The Havanese is a naturally energetic and inquisitive breed that lets you choose the length of their coat. While most owners will clip it short and tight to make it easier to maintain, you can let the coat grow out so it's longer and more luxurious. It's a toy breed so it can get vocal but if you're looking for a friendly pup that doesn't shed very much, you'd be smart to go with a Havanse as a longtime, loving companion. Just be ready to give your furry pal a good brushing on a regular basis.
Irish Water Spaniel
We've included a lot of toy breeds and more than a couple terriers on this list, but those aren't your only options when it comes to finding a hypoallergenic pup. The Irish Water Spaniel is a sporting breed that has an affinity for water. It says so right in the name and they back it up with a thick coat dominated by a curly texture that actually repels moisture and wetness. So you can bet this pup loves to go for a swim and won't be soaked to the skin afterward. These spaniels also crave playtime and exercise.
Another breed that has been engineered specifically for reducing allergic reactions, the Labradoodle comes in three different coat types. The two that are most hypoallergenic are the woolly coat dogs and the fleece coat dogs. With the former, routine grooming will help to reduce allergic reactions and the latter sheds less than all three breed types. This is a cute and unique dog that is laid-back, gentle, and playful.
A name that translates as “bark lion sentinel dog”, the Lhasa Apso has multiple benefits of ownership. For starters, yes this is a hypoallergenic breed despite the long, silky coat. That means you will have some grooming responsibilities for the purposes of good maintenance and reduced shedding. The other reason to get a Lhasa Apso is their typically suspicious nature towards strangers. If you're looking for a low-key guard dog, this is the breed to consider.
Friendly and charming, the Maltese is another hypoallergenic toy breed that seems to retain its youthful vigor through every stage of its life. But keep in mind that owning a Maltese is a full-time job when it comes to grooming. We're talking about daily brushing, routine bathing, and applying plenty of tender loving care to the coat of your Maltese. The breed barely sheds but you'll need to maintain its coat in order to keep your pup looking his or her best.
Active and big in personality, the Miniature Schnauzer is a good choice for homes with allergy sufferers as they shed so infrequently. That is due in large part to the length and texture of the dog's coat. Grooming is an important part of owning a Miniature Schnauzer due to the levels of clipping, trimming, and stripping that are needed in order to keep the coat looking lush and shiny. This will help to further reduce any allergens that could trigger an allergic response.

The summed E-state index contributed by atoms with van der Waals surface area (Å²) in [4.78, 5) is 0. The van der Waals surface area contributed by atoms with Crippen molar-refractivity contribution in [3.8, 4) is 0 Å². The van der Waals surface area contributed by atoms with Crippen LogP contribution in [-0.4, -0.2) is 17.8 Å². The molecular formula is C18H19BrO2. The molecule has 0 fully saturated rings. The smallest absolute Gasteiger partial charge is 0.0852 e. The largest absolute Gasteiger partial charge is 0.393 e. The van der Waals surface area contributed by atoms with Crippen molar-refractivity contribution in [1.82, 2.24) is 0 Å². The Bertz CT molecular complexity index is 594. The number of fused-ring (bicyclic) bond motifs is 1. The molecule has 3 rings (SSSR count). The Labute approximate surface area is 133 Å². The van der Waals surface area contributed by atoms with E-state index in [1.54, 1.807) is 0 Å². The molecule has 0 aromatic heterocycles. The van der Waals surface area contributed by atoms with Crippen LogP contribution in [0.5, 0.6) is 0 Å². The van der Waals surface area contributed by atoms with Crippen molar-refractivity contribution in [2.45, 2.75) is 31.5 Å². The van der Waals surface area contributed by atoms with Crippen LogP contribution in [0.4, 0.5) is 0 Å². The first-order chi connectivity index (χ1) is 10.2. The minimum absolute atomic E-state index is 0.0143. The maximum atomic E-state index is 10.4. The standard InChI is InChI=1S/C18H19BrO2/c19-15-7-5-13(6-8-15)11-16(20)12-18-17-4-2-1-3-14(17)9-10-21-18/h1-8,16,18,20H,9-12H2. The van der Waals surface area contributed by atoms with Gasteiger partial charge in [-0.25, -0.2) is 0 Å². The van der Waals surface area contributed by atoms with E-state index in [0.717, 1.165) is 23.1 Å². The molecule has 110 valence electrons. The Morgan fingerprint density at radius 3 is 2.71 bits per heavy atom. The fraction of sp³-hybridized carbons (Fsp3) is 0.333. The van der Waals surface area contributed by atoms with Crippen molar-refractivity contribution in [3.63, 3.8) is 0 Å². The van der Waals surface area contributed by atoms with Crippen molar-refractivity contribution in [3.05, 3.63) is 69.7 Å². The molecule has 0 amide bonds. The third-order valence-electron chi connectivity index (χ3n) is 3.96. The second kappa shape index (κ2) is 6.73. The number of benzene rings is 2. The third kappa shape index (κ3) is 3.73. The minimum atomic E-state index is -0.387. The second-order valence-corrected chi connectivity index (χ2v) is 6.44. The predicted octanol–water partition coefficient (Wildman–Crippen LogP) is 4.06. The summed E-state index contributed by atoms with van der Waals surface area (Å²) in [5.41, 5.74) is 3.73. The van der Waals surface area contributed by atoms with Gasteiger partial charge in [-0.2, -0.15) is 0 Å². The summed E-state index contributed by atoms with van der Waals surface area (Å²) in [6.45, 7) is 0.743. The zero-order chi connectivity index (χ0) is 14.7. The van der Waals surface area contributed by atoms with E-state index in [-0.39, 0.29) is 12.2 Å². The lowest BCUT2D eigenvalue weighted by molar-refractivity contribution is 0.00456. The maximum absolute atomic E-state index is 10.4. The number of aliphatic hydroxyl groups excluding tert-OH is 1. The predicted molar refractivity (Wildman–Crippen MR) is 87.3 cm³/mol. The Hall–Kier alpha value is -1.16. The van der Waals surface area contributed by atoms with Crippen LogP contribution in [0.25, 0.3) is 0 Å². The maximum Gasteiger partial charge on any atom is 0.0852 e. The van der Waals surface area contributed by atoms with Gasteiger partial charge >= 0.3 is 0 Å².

Portuguese Water Dog
Similar to the Irish Water Spaniel, the Portuguese Water Dog offers a waterproof coat that comes in wavy or curly texture and hardly ever sheds. As for the dog itself, this is a breed that wants to be around family and loved ones all of the time. They love to have fun and want only to make their owners happy. They are also very smart animals, easy to train and with an increased sense of empathy which is why they are sought out as therapy animals.
This breed has been around for centuries, originating in China from around the Tang Dynasty. A dog preferred by royalty, the Shih Tzu is otherwise referred to as a “lion dog” which might make you wonder how much shedding you can expect. After all, lions have thick coats and the Shih Tzu has a long and lush coat similar to a lion. It can grow very long and will need routine bathing and grooming. They love being brushed.
Don't worry about trying to pronounce the name (just shorten it to “Xolo”) but you can find this breed in three sizes and two variants. The dog can be hairless or covered in a short, easy to maintain coat. But allergy sufferers will rest easy knowing either version is a good hypoallergenic option. For the hairless dogs, caring for them is much the same as the Chinese Crested – protecting the skin during extreme temperatures. The coated dog need only be brushed semi-regularly.
The good ol' Yorkie. Fits in a purse or feels at home being held on your arm. The coat of this toy breed is more akin to hair than fur you would find on other dogs. This makes the breed a better choice for allergy sufferers. But don't even think about getting a Yorkie if you're not ready to do the routine maintenance necessary for keeping the coat silky smooth and knot-free.
Looking for more information to help you decide which dog is best for you? Check out the Two Tails Blog for more helpful articles!